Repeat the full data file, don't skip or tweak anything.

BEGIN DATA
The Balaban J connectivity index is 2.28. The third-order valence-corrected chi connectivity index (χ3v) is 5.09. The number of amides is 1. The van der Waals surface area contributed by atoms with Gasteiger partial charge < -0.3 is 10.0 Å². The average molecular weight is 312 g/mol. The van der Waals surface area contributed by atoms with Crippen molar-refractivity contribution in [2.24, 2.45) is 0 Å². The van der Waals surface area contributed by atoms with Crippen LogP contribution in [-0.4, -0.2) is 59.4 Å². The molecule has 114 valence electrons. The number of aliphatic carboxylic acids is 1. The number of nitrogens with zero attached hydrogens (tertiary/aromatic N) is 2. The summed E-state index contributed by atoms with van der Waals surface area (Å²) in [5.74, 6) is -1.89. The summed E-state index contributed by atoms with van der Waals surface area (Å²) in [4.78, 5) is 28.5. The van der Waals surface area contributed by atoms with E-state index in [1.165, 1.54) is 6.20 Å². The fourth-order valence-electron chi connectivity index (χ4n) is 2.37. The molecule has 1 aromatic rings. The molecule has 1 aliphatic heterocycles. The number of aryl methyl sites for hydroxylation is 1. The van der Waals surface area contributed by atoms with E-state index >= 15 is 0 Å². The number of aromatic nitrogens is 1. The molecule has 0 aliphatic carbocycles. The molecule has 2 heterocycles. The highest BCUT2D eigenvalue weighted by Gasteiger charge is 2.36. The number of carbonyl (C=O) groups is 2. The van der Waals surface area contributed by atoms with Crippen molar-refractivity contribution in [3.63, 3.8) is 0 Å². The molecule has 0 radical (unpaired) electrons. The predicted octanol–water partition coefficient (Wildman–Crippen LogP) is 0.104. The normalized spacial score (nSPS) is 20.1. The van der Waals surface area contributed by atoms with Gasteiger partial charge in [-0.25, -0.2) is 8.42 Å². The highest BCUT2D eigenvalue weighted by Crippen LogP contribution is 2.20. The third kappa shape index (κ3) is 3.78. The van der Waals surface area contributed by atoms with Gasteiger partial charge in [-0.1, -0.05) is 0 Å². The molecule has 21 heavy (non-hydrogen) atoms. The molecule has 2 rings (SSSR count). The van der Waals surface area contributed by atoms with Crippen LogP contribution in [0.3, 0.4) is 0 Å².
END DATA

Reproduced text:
The Balaban J connectivity index is 2.28. The third-order valence-corrected chi connectivity index (χ3v) is 5.09. The number of amides is 1. The van der Waals surface area contributed by atoms with Gasteiger partial charge < -0.3 is 10.0 Å². The average molecular weight is 312 g/mol. The van der Waals surface area contributed by atoms with Crippen molar-refractivity contribution in [2.24, 2.45) is 0 Å². The van der Waals surface area contributed by atoms with Crippen LogP contribution in [-0.4, -0.2) is 59.4 Å². The molecule has 114 valence electrons. The number of aliphatic carboxylic acids is 1. The number of nitrogens with zero attached hydrogens (tertiary/aromatic N) is 2. The summed E-state index contributed by atoms with van der Waals surface area (Å²) in [5.74, 6) is -1.89. The summed E-state index contributed by atoms with van der Waals surface area (Å²) in [4.78, 5) is 28.5. The van der Waals surface area contributed by atoms with E-state index in [1.165, 1.54) is 6.20 Å². The fourth-order valence-electron chi connectivity index (χ4n) is 2.37. The molecule has 1 aromatic rings. The molecule has 1 aliphatic heterocycles. The number of aryl methyl sites for hydroxylation is 1. The van der Waals surface area contributed by atoms with E-state index >= 15 is 0 Å². The number of aromatic nitrogens is 1. The molecule has 0 aliphatic carbocycles. The molecule has 2 heterocycles. The highest BCUT2D eigenvalue weighted by Gasteiger charge is 2.36. The number of carbonyl (C=O) groups is 2. The van der Waals surface area contributed by atoms with Crippen molar-refractivity contribution in [3.63, 3.8) is 0 Å². The molecule has 0 radical (unpaired) electrons. The predicted octanol–water partition coefficient (Wildman–Crippen LogP) is 0.104. The normalized spacial score (nSPS) is 20.1. The van der Waals surface area contributed by atoms with Gasteiger partial charge in [-0.25, -0.2) is 8.42 Å². The highest BCUT2D eigenvalue weighted by Crippen LogP contribution is 2.20. The third kappa shape index (κ3) is 3.78. The van der Waals surface area contributed by atoms with Gasteiger partial charge in [-0.1, -0.05) is 0 Å². The molecule has 21 heavy (non-hydrogen) atoms. The molecule has 2 rings (SSSR count). The van der Waals surface area contributed by atoms with Crippen LogP contribution in [0.3, 0.4) is 0 Å².